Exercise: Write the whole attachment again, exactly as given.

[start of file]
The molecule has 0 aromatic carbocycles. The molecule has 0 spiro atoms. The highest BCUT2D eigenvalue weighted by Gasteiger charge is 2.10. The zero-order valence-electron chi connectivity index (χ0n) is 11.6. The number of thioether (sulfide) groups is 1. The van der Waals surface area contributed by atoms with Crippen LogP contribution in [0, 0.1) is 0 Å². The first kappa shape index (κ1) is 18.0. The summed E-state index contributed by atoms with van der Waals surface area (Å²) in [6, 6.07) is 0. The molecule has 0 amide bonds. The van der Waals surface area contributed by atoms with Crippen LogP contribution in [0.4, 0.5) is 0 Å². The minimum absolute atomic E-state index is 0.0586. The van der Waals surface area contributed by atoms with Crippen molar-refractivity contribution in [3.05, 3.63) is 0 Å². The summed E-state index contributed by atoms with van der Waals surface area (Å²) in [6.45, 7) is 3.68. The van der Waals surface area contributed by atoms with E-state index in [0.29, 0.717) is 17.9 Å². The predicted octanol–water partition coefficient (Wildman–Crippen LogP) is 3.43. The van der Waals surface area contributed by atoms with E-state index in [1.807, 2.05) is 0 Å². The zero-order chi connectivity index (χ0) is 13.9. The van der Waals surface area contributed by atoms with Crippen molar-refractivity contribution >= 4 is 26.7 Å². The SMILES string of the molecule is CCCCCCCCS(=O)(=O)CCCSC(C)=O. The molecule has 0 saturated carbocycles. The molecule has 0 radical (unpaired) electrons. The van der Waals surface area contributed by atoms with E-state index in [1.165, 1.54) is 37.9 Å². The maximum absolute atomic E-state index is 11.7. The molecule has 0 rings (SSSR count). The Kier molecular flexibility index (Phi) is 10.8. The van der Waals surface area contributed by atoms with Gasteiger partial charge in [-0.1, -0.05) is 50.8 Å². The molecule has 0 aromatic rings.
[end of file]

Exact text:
The molecule has 0 aromatic carbocycles. The molecule has 0 spiro atoms. The highest BCUT2D eigenvalue weighted by Gasteiger charge is 2.10. The zero-order valence-electron chi connectivity index (χ0n) is 11.6. The number of thioether (sulfide) groups is 1. The van der Waals surface area contributed by atoms with Crippen LogP contribution in [0, 0.1) is 0 Å². The first kappa shape index (κ1) is 18.0. The summed E-state index contributed by atoms with van der Waals surface area (Å²) in [6, 6.07) is 0. The molecule has 0 amide bonds. The van der Waals surface area contributed by atoms with Crippen LogP contribution in [0.4, 0.5) is 0 Å². The minimum absolute atomic E-state index is 0.0586. The van der Waals surface area contributed by atoms with Crippen molar-refractivity contribution in [3.05, 3.63) is 0 Å². The summed E-state index contributed by atoms with van der Waals surface area (Å²) in [6.45, 7) is 3.68. The van der Waals surface area contributed by atoms with E-state index in [0.29, 0.717) is 17.9 Å². The predicted octanol–water partition coefficient (Wildman–Crippen LogP) is 3.43. The van der Waals surface area contributed by atoms with E-state index in [1.807, 2.05) is 0 Å². The zero-order chi connectivity index (χ0) is 13.9. The van der Waals surface area contributed by atoms with Crippen molar-refractivity contribution >= 4 is 26.7 Å². The SMILES string of the molecule is CCCCCCCCS(=O)(=O)CCCSC(C)=O. The molecule has 0 saturated carbocycles. The molecule has 0 radical (unpaired) electrons. The van der Waals surface area contributed by atoms with E-state index in [1.165, 1.54) is 37.9 Å². The maximum absolute atomic E-state index is 11.7. The molecule has 0 rings (SSSR count). The Kier molecular flexibility index (Phi) is 10.8. The van der Waals surface area contributed by atoms with Gasteiger partial charge in [-0.1, -0.05) is 50.8 Å². The molecule has 0 aromatic rings.